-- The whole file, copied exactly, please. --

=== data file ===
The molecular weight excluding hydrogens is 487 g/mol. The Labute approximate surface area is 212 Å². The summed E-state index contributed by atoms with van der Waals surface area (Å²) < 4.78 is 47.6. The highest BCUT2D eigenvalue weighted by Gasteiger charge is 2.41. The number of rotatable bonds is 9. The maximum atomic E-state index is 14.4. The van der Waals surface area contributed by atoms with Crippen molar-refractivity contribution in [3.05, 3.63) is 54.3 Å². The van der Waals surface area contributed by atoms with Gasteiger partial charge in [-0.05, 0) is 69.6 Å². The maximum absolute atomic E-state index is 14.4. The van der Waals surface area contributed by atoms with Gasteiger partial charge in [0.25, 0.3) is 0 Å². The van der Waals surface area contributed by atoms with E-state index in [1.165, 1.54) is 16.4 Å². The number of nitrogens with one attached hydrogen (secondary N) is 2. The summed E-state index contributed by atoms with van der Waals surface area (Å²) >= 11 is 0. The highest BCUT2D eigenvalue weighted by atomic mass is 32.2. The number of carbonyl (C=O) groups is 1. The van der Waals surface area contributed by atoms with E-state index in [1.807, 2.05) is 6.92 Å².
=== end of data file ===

The molecular weight excluding hydrogens is 487 g/mol. The Labute approximate surface area is 212 Å². The summed E-state index contributed by atoms with van der Waals surface area (Å²) < 4.78 is 47.6. The highest BCUT2D eigenvalue weighted by Gasteiger charge is 2.41. The number of rotatable bonds is 9. The maximum atomic E-state index is 14.4. The van der Waals surface area contributed by atoms with Crippen molar-refractivity contribution in [3.05, 3.63) is 54.3 Å². The van der Waals surface area contributed by atoms with Gasteiger partial charge in [-0.05, 0) is 69.6 Å². The maximum absolute atomic E-state index is 14.4. The van der Waals surface area contributed by atoms with Gasteiger partial charge in [0.25, 0.3) is 0 Å². The van der Waals surface area contributed by atoms with E-state index in [1.165, 1.54) is 16.4 Å². The number of nitrogens with one attached hydrogen (secondary N) is 2. The summed E-state index contributed by atoms with van der Waals surface area (Å²) >= 11 is 0. The highest BCUT2D eigenvalue weighted by atomic mass is 32.2. The number of carbonyl (C=O) groups is 1. The van der Waals surface area contributed by atoms with E-state index in [1.807, 2.05) is 6.92 Å².